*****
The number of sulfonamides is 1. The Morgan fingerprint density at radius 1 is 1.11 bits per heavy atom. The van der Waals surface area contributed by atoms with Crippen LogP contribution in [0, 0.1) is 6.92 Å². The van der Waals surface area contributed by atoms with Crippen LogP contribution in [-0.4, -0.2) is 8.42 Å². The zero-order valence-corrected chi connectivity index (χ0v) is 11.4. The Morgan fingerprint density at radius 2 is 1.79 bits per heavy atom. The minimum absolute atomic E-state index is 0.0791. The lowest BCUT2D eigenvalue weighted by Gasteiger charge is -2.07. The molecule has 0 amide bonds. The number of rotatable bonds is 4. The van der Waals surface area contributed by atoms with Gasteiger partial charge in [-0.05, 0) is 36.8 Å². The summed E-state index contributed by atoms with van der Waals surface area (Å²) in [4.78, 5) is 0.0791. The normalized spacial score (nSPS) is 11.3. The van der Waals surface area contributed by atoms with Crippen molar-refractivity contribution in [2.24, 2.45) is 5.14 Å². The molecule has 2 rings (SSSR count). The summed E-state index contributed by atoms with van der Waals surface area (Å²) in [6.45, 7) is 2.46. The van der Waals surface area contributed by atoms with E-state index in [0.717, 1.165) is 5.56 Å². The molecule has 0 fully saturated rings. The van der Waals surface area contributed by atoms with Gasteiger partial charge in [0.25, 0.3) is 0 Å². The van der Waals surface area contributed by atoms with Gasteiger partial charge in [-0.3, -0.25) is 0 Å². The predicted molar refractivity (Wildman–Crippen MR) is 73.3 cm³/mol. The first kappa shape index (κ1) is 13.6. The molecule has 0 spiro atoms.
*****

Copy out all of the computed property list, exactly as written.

The number of sulfonamides is 1. The Morgan fingerprint density at radius 1 is 1.11 bits per heavy atom. The van der Waals surface area contributed by atoms with Crippen LogP contribution in [0, 0.1) is 6.92 Å². The van der Waals surface area contributed by atoms with Crippen LogP contribution in [-0.4, -0.2) is 8.42 Å². The zero-order valence-corrected chi connectivity index (χ0v) is 11.4. The Morgan fingerprint density at radius 2 is 1.79 bits per heavy atom. The minimum absolute atomic E-state index is 0.0791. The lowest BCUT2D eigenvalue weighted by Gasteiger charge is -2.07. The molecule has 0 amide bonds. The number of rotatable bonds is 4. The van der Waals surface area contributed by atoms with Gasteiger partial charge in [-0.05, 0) is 36.8 Å². The summed E-state index contributed by atoms with van der Waals surface area (Å²) in [4.78, 5) is 0.0791. The normalized spacial score (nSPS) is 11.3. The van der Waals surface area contributed by atoms with Crippen molar-refractivity contribution in [2.24, 2.45) is 5.14 Å². The molecule has 2 rings (SSSR count). The summed E-state index contributed by atoms with van der Waals surface area (Å²) in [6.45, 7) is 2.46. The van der Waals surface area contributed by atoms with E-state index in [0.717, 1.165) is 5.56 Å². The molecule has 0 fully saturated rings. The van der Waals surface area contributed by atoms with Gasteiger partial charge in [0.25, 0.3) is 0 Å². The van der Waals surface area contributed by atoms with Gasteiger partial charge in [-0.3, -0.25) is 0 Å². The predicted molar refractivity (Wildman–Crippen MR) is 73.3 cm³/mol. The first kappa shape index (κ1) is 13.6. The molecule has 0 spiro atoms.